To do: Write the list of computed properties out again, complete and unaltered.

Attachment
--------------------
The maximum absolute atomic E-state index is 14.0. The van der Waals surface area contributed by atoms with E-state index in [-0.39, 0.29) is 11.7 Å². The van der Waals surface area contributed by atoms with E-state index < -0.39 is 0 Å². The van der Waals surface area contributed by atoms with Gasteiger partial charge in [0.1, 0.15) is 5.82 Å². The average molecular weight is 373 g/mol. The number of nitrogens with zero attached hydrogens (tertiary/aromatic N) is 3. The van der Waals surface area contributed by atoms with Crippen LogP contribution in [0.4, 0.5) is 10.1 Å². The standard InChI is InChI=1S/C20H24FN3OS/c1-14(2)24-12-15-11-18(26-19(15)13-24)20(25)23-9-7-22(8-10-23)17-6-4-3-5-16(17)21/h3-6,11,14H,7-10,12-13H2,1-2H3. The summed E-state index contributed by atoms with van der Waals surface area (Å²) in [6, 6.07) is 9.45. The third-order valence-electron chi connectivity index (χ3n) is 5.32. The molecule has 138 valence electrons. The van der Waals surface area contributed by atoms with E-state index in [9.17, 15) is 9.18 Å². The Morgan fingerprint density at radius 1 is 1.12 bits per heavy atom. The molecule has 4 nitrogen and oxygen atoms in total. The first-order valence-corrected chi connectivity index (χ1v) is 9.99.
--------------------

The maximum absolute atomic E-state index is 14.0. The van der Waals surface area contributed by atoms with E-state index in [-0.39, 0.29) is 11.7 Å². The van der Waals surface area contributed by atoms with E-state index < -0.39 is 0 Å². The van der Waals surface area contributed by atoms with Gasteiger partial charge in [0.1, 0.15) is 5.82 Å². The average molecular weight is 373 g/mol. The number of nitrogens with zero attached hydrogens (tertiary/aromatic N) is 3. The van der Waals surface area contributed by atoms with Crippen LogP contribution in [0.4, 0.5) is 10.1 Å². The standard InChI is InChI=1S/C20H24FN3OS/c1-14(2)24-12-15-11-18(26-19(15)13-24)20(25)23-9-7-22(8-10-23)17-6-4-3-5-16(17)21/h3-6,11,14H,7-10,12-13H2,1-2H3. The summed E-state index contributed by atoms with van der Waals surface area (Å²) in [6, 6.07) is 9.45. The third-order valence-electron chi connectivity index (χ3n) is 5.32. The molecule has 138 valence electrons. The van der Waals surface area contributed by atoms with E-state index in [9.17, 15) is 9.18 Å². The Morgan fingerprint density at radius 1 is 1.12 bits per heavy atom. The molecule has 4 nitrogen and oxygen atoms in total. The first-order valence-corrected chi connectivity index (χ1v) is 9.99.